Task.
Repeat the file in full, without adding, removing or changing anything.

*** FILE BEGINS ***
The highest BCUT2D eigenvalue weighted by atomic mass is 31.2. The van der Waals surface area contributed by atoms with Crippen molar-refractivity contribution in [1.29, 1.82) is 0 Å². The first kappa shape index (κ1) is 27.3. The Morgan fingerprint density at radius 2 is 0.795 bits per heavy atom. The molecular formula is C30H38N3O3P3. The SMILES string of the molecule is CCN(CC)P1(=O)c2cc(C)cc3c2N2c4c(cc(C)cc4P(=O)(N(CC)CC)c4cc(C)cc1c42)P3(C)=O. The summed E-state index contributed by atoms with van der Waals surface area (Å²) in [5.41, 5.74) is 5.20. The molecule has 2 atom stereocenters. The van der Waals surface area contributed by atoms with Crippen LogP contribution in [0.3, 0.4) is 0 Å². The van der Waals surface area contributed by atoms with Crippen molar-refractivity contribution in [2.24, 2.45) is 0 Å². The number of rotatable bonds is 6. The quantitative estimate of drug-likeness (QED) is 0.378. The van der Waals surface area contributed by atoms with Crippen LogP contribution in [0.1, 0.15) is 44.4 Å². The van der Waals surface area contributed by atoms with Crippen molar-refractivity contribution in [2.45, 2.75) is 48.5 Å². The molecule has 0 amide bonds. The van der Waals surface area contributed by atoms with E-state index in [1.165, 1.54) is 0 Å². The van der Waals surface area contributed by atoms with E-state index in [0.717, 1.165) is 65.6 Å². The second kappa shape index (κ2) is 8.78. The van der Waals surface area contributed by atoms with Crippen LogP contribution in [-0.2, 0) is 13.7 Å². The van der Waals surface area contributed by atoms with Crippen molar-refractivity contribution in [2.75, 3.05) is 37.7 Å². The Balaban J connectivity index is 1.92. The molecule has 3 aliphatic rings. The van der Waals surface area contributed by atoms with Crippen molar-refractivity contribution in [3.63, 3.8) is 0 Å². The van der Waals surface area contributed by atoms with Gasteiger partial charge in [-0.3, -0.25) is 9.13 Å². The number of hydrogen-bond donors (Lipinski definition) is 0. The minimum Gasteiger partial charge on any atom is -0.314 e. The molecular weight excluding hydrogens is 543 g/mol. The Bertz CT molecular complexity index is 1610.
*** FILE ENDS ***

The highest BCUT2D eigenvalue weighted by atomic mass is 31.2. The van der Waals surface area contributed by atoms with Crippen molar-refractivity contribution in [1.29, 1.82) is 0 Å². The first kappa shape index (κ1) is 27.3. The Morgan fingerprint density at radius 2 is 0.795 bits per heavy atom. The molecular formula is C30H38N3O3P3. The SMILES string of the molecule is CCN(CC)P1(=O)c2cc(C)cc3c2N2c4c(cc(C)cc4P(=O)(N(CC)CC)c4cc(C)cc1c42)P3(C)=O. The summed E-state index contributed by atoms with van der Waals surface area (Å²) in [5.41, 5.74) is 5.20. The molecule has 2 atom stereocenters. The van der Waals surface area contributed by atoms with Crippen LogP contribution in [0.3, 0.4) is 0 Å². The van der Waals surface area contributed by atoms with Crippen molar-refractivity contribution in [2.24, 2.45) is 0 Å². The number of rotatable bonds is 6. The quantitative estimate of drug-likeness (QED) is 0.378. The van der Waals surface area contributed by atoms with Crippen LogP contribution in [0.1, 0.15) is 44.4 Å². The van der Waals surface area contributed by atoms with Crippen molar-refractivity contribution in [2.45, 2.75) is 48.5 Å². The molecule has 0 amide bonds. The van der Waals surface area contributed by atoms with E-state index in [1.165, 1.54) is 0 Å². The van der Waals surface area contributed by atoms with E-state index in [0.717, 1.165) is 65.6 Å². The second kappa shape index (κ2) is 8.78. The van der Waals surface area contributed by atoms with Crippen LogP contribution in [-0.2, 0) is 13.7 Å². The van der Waals surface area contributed by atoms with Crippen molar-refractivity contribution in [2.75, 3.05) is 37.7 Å². The Balaban J connectivity index is 1.92. The molecule has 3 aliphatic rings. The van der Waals surface area contributed by atoms with Crippen molar-refractivity contribution in [3.63, 3.8) is 0 Å². The van der Waals surface area contributed by atoms with Gasteiger partial charge in [-0.3, -0.25) is 9.13 Å². The number of hydrogen-bond donors (Lipinski definition) is 0. The minimum Gasteiger partial charge on any atom is -0.314 e. The molecular weight excluding hydrogens is 543 g/mol. The Bertz CT molecular complexity index is 1610.